The Hammerklavier and Me
Piano music isn't my thing. Glenn Gould and Martha Argerich excel(led) on the piano, especially in Bach, but they were creatures sui generis. Mozart, I am sure, wrote some splendid things for the piano; however, his output - for many - begins and ends in the third movement of Sonata no. 11, K. 331. In any event, the piano - except with the score of a master and the hands of a genius - seems a bit underdone and overdramatic to me. Shades, I suppose, of Liberace.
I still try.
I have been listening to Beethoven's Piano Sonata no. 29 in B flat major, op. 106, quite a bit lately. Of all, and I am sure that there are those who would disagree with me, I prefer Emil Gilels' 1984 recording of the Hammerklavier. To my mind, Gilels shows Beethoven off in all his majesty. Op. 106 is the sort of piece that exposes weakness, but Gilels seems to let Beethoven lead in the proverbial dance. Too many of these modern soloists insist on taking the composer out for a drive. That approach will lead, inevitably and invariably, to disappointment. A composer of the second rank, like Mendelssohn or Tchaikovsky, is still in the driver's seat. A genius like Bach, Mozart, or Beethoven is not only driving, but he designed the car and the freeway, engineered the gasoline, and has memorized all the pertinent facts. In any event, Gilels presents the Hammerklavier much as Pierre Fournier handled the Bach cello suites: he accorded demigod-like genius the respect it demands.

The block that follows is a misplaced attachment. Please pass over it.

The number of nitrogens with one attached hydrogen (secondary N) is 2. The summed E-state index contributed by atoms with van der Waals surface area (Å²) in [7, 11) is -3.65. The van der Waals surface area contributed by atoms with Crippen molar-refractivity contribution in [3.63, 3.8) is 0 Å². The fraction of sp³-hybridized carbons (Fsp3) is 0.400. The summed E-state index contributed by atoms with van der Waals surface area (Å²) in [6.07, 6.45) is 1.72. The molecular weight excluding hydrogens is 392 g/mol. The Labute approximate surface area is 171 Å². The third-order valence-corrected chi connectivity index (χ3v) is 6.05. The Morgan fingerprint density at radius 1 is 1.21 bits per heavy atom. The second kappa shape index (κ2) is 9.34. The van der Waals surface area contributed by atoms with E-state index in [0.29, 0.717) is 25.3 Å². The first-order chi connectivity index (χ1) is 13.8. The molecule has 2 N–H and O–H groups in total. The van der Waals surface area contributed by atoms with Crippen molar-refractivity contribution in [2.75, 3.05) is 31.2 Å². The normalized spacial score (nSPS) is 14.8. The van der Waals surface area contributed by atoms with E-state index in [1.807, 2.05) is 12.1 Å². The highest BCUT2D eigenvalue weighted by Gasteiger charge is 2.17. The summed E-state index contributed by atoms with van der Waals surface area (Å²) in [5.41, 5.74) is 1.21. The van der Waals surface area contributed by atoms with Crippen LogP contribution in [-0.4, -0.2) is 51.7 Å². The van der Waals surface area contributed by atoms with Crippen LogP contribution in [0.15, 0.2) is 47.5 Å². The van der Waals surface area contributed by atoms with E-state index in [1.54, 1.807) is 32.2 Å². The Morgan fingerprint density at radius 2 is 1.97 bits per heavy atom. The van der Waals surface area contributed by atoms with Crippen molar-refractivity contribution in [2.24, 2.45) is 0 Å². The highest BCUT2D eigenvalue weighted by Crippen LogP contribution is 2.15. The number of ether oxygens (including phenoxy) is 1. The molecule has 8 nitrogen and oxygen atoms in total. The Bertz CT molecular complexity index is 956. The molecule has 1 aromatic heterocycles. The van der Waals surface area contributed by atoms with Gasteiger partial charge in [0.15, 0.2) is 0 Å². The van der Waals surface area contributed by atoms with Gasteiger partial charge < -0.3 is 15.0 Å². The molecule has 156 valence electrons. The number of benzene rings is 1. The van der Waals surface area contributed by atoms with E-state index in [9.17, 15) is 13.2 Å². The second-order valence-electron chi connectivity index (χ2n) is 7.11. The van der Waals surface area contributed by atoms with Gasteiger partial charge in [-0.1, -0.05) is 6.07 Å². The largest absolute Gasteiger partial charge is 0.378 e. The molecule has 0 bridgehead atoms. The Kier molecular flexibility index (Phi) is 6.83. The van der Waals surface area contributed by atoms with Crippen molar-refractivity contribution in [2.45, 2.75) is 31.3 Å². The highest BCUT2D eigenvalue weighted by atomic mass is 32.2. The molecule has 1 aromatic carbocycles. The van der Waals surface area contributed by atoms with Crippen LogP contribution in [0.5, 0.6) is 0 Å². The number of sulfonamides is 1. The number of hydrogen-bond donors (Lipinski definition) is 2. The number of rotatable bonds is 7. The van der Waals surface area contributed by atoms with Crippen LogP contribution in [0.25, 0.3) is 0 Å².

The sonata reminded me what a force of nature Beethoven was. One senses that Beethoven could, using nothing more than a piano, shake the gates of Heaven from their hinges. I don't care for piano music, but this sonata is something more. It is every bit as powerful as the finale of the 9th or the Kyrie from the Missa solemnis. Beethoven wrote piano music bigger than the piano, and that might be why I like it so much.